• It is the side of your Mustang’s engine with the second cylinder that is known as Bank 2. It is not need to be concerned if it has a four-cylinder engine because there is only one cylinder head. If your engine has more than one cylinder head (as is the case here), you will need to seek up where cylinder one is located for your particular engine before proceeding. P2270, on the other hand, has an effect on bank 1. Sensing unit 2 is referred to as “downstream” of the catalytic converter, which refers to the sensor that is located after the catalytic converter. On some cars, a second sensor (B2S3) may be installed after the catalytic converter
  • However, if this sensor were to be the source of the problem, you would be dealing with P2276.

P2272 Symptoms:Ford Mustang

When it comes to P2272, there are practically never any symptoms present. B2S2 is reporting a lower-than-expected oxygen sensor signal, which indicates a problem with the sensor’s operation. The signal from the oxygen sensor upstream of the catalytic converter does not match with the signal from the downstream oxygen sensor, indicating that the engine is running lean. If it did, you’d have the error code P0171. When P2272 arises on its own, there are typically no drivability concerns to worry about.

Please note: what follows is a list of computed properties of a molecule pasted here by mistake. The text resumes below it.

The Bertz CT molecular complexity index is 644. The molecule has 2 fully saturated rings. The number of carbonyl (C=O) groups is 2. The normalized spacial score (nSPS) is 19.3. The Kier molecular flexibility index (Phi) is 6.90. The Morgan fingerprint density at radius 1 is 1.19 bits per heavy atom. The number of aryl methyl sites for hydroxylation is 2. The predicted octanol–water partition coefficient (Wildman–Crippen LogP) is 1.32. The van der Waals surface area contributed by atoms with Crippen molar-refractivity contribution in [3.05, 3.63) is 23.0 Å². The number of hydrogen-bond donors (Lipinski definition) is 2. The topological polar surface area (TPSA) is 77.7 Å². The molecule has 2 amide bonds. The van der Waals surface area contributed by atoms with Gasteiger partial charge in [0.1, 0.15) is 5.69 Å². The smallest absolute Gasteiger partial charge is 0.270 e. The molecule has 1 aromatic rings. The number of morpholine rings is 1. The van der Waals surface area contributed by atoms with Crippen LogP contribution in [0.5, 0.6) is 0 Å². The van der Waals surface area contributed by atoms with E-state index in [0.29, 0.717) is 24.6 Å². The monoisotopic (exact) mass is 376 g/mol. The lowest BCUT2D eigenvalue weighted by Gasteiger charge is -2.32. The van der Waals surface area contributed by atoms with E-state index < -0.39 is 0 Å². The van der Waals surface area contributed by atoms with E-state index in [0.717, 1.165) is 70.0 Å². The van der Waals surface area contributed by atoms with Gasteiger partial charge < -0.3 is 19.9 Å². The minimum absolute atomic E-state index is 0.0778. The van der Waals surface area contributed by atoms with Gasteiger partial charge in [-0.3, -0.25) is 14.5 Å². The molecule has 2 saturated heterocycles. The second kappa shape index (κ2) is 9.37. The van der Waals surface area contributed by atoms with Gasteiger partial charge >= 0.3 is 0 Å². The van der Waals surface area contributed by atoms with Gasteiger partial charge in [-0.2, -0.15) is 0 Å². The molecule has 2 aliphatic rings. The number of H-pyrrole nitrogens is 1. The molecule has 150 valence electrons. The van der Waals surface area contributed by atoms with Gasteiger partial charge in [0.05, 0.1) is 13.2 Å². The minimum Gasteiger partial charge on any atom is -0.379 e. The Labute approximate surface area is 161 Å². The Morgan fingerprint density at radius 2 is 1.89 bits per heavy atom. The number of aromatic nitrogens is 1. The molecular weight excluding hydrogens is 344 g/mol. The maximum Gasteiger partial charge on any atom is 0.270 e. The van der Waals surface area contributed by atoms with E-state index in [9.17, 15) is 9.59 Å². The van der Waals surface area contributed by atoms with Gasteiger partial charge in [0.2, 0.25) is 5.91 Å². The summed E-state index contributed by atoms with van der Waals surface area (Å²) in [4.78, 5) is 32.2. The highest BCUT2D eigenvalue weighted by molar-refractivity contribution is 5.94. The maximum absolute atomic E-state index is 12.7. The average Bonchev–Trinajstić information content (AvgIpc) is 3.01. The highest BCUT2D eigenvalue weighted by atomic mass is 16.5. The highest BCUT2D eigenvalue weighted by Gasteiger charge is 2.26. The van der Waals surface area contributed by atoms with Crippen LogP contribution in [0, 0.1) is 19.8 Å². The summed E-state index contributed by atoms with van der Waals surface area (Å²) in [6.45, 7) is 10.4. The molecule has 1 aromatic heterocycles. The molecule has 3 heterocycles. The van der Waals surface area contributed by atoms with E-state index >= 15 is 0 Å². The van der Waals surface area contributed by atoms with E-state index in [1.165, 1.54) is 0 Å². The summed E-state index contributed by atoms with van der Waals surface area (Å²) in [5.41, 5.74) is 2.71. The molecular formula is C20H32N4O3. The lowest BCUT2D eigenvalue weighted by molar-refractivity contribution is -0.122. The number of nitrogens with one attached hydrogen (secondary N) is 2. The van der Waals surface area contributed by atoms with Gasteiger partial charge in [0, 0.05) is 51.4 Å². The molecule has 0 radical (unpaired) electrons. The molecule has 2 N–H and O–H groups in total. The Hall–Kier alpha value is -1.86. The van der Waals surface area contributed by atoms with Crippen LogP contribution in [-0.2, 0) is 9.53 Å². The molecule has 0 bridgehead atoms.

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P2272 Causes:Ford Mustang

P2272 can be caused by a variety of factors, some of which are listed below.

Exhaust Leak (Highly Likely)

P2272 can be caused by a number of different factors.

Oxygen Sensor (Highly Likely)